But the psycho-social-observer in me just finds it fascinating to ‘mensenkijken’ — I love languages that have a word for concepts that we need two for in English: ‘people-watching’ (Dutch). It’s just such an education observing behaviour in shopping malls.

(Moreover, I look at some of those niche stores that seem mostly empty and wonder how the hell they afford what must be astronomical rents. I figure some have got to be tax dodges.)

But when the sun shines and it’s more than five degrees outside, give me the fresh-ish air and the endless carnival that is Garema Place. A toasted foccacia (sp?) and a strong, long black at Bardelis and watch the world pass.

Nukezone 11:50 pm 22 Sep 08

Of course the local government and investors could be (Do I dare say it? Yes I do!)PIONEERS and be inovative but then I don’t think they would have the bollocks for that kind of thinking and action. Im sure that you will find many places in the world that have economically viable and shopper friendly town centers and new business that defy the norm of the American Modeled shopping mall. In the advent of Brand Deppo we can already see where canberra is heading. And sooner or later we too will have the Monster Marts with the 10 kilos of milk powder for 10.99 and the 50 liters of washing diturgent for 12.45. I mean seriously America 2 here we come. Watch as uncle sam and his fist full of dollars kicks down our proverbial small business door and rolls the little guy one more time. I know all too well that there is a working model, but the good thing about being a human is that we have the potential for abstract thought, reasoning and logic and we can be inventive and solution orientated at the same time. I know all that chanel 9 news and the media fear machine has us shaking in our boots afraid and too scared to ask big brother government for another choice or option, but thats really the only way that we can avoid being totally dominated in the years to come.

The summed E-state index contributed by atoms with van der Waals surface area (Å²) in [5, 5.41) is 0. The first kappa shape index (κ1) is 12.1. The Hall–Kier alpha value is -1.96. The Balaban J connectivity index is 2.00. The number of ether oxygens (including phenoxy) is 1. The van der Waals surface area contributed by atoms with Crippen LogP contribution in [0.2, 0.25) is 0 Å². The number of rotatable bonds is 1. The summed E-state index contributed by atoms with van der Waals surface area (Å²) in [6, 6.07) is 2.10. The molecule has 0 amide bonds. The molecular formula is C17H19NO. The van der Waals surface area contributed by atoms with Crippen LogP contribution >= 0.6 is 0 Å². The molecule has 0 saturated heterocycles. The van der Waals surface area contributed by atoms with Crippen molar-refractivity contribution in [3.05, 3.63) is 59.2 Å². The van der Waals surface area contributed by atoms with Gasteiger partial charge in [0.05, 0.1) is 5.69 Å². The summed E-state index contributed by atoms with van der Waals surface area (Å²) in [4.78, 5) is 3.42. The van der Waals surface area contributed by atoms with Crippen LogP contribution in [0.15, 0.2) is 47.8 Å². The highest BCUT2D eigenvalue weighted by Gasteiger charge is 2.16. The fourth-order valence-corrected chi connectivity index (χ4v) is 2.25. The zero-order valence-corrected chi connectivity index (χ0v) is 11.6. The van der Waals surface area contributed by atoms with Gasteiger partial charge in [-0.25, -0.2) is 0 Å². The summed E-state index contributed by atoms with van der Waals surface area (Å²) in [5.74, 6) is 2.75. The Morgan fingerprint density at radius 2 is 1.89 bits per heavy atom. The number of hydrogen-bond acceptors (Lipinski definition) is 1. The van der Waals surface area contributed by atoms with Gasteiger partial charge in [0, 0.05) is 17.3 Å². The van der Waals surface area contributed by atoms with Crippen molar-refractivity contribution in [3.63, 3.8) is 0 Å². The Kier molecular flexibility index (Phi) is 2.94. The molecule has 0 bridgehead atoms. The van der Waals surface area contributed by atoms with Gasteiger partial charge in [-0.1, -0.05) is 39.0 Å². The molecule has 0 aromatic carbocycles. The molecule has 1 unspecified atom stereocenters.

The term innovation may refer to both radical and incremental changes in thinking, in things, in processes or in services (Mckeown, 2008). Invention that gets out in to the world is innovation. In many fields, something new must be substantially different to be innovative, not an insignificant change, e.g., in the arts, economics, business and government policy. In economics the change must increase value, customer value, or producer value. The goal of innovation is positive change, to make someone or something better. Innovation leading to increased productivity is the fundamental source of increasing wealth in an economy.

Innovation is an important topic in the study of economics, business, technology, sociology, and engineering. Colloquially, the word “innovation” is often used as synonymous with the output of the process. Since innovation is also considered a major driver of the economy, the factors that lead to innovation are also considered to be critical to policy makers.

Those who are directly responsible for application of the innovation are often called pioneers in their field, whether they are individuals or organisations.

Granny 11:44 pm 22 Sep 08

Nukezone, I am very concerned about the consumerism in our culture.

I like nice things as much as the next person, but I don’t believe they make people happy. I actually think they can make people miserable. So often people in your generation have been given things when they have been crying out for a bit of time and attention, and things are hollow.